SINGAPORE – While 95 per cent of consumers in Singapore are inclined to choose products with sustainable packaging, more than one in two will avoid doing so if such packaging costs more, according to a report by the Singapore Environment Council (SEC) published on Tuesday (Aug 2).
The study on consumer attitudes regarding packaging waste in Singapore was conducted in collaboration with KPMG and drew on surveys conducted last year involving more than 1,015 people here across household types, ages and income levels.
Beyond seeing consumers as reluctant to put their money where their mouth is, the results suggest that manufacturers will need to lower the cost of sustainable packaging for consumer habits to change, said Ms Cherine Fok, director of sustainability services at KPMG in Singapore at a media briefing.
In fact, 20 per cent of respondents identified price as the only deciding factor for purchasing a product with sustainable packaging.
Said Ms Fok: “Cost remains one of the key issues – and we know we need to manage costs in times of recession and economic distress, as well as for low-income families, for people who are struggling and cannot afford a premium for sustainable packaging.
“Perhaps it is up to the manufacturers and all of us to think about how to develop sustainable packaging that is much more affordable.”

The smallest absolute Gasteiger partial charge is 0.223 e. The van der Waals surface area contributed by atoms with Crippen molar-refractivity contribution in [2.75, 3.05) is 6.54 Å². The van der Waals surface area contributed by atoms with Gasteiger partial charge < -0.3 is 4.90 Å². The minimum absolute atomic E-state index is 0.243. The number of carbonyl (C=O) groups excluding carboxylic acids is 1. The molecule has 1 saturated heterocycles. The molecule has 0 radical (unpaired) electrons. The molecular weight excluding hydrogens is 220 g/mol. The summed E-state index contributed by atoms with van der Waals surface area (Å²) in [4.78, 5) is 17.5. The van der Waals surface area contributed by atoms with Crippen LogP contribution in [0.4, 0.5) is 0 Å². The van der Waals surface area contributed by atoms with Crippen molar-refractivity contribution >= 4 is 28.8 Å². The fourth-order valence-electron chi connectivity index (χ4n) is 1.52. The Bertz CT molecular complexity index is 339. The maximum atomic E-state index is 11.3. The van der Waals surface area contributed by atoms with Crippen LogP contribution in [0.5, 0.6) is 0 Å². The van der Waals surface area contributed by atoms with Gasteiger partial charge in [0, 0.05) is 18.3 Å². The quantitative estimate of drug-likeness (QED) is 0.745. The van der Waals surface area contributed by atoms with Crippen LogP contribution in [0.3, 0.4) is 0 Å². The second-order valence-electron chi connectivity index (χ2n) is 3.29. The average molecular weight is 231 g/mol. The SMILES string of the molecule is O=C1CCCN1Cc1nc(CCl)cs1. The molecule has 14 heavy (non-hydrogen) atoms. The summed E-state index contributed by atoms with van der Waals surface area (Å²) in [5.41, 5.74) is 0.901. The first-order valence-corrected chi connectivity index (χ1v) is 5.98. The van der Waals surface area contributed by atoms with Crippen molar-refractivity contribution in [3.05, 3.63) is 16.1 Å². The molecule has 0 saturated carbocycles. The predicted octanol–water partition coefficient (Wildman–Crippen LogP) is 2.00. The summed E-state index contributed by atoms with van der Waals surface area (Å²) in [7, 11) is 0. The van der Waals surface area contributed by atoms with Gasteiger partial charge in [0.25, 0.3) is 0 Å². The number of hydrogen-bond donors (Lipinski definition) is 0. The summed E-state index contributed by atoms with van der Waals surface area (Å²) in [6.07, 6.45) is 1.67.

Packaging waste formed about a third of the 1.82 million tonnes of domestic waste thrown away in 2021.
Plastic packaging accounted for most of the waste at 289,000 tonnes, enough to fill 32,111 dumpster trucks, said SEC.
Singapore’s only landfill, Semakau Landfill, is expected to run out of space by 2035 at the current rate of waste generation.
Further education is keenly needed among consumers on recyclable items in Singapore, said Ms Fok.
When it came to recycling, seven out of 10 consumers lacked a complete understanding of which materials can be recycled, with over half of those citing insufficient information on sustainable packaging and its benefits, the report found.
For example, 175 individuals of those surveyed misidentified styrofoam as a material that can be recycled here, she noted.
Confusion about recycling packaging is exacerbated by the absence of clear labelling, with 78 per cent of respondents stating that they were unable to tell whether they could recycle packaging based on the information printed on it.
This highlights the importance of eco-labelling, since most consumers reported that they relied on the packaging or the Internet to determine whether the material could be recycled, said SEC senior environmental engineer Augustine Quek, who helped conduct the study.
In the next few months, SEC plans to work with schools and various interest groups to educate the public about what can be recycled, Dr Quek added.